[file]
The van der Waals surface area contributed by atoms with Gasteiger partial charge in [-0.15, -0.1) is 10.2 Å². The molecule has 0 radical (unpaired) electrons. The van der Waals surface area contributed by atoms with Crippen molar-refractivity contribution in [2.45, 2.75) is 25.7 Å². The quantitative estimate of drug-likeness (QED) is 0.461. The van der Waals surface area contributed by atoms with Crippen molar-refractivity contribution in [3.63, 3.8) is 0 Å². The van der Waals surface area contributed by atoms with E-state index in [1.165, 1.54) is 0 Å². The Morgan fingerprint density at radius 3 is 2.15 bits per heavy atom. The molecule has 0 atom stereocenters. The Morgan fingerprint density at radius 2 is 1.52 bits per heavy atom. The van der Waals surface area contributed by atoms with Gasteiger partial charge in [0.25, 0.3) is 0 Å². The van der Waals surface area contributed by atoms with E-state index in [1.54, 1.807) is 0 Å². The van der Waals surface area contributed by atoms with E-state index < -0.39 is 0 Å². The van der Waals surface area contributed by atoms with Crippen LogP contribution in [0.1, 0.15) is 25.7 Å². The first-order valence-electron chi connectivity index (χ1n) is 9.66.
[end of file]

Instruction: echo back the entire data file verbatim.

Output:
The van der Waals surface area contributed by atoms with Gasteiger partial charge in [-0.15, -0.1) is 10.2 Å². The molecule has 0 radical (unpaired) electrons. The van der Waals surface area contributed by atoms with Crippen molar-refractivity contribution in [2.45, 2.75) is 25.7 Å². The quantitative estimate of drug-likeness (QED) is 0.461. The van der Waals surface area contributed by atoms with Crippen molar-refractivity contribution in [3.63, 3.8) is 0 Å². The van der Waals surface area contributed by atoms with E-state index in [1.165, 1.54) is 0 Å². The Morgan fingerprint density at radius 3 is 2.15 bits per heavy atom. The molecule has 0 atom stereocenters. The Morgan fingerprint density at radius 2 is 1.52 bits per heavy atom. The van der Waals surface area contributed by atoms with Gasteiger partial charge in [0.25, 0.3) is 0 Å². The van der Waals surface area contributed by atoms with E-state index in [1.54, 1.807) is 0 Å². The van der Waals surface area contributed by atoms with E-state index < -0.39 is 0 Å². The van der Waals surface area contributed by atoms with Crippen LogP contribution in [0.1, 0.15) is 25.7 Å². The first-order valence-electron chi connectivity index (χ1n) is 9.66.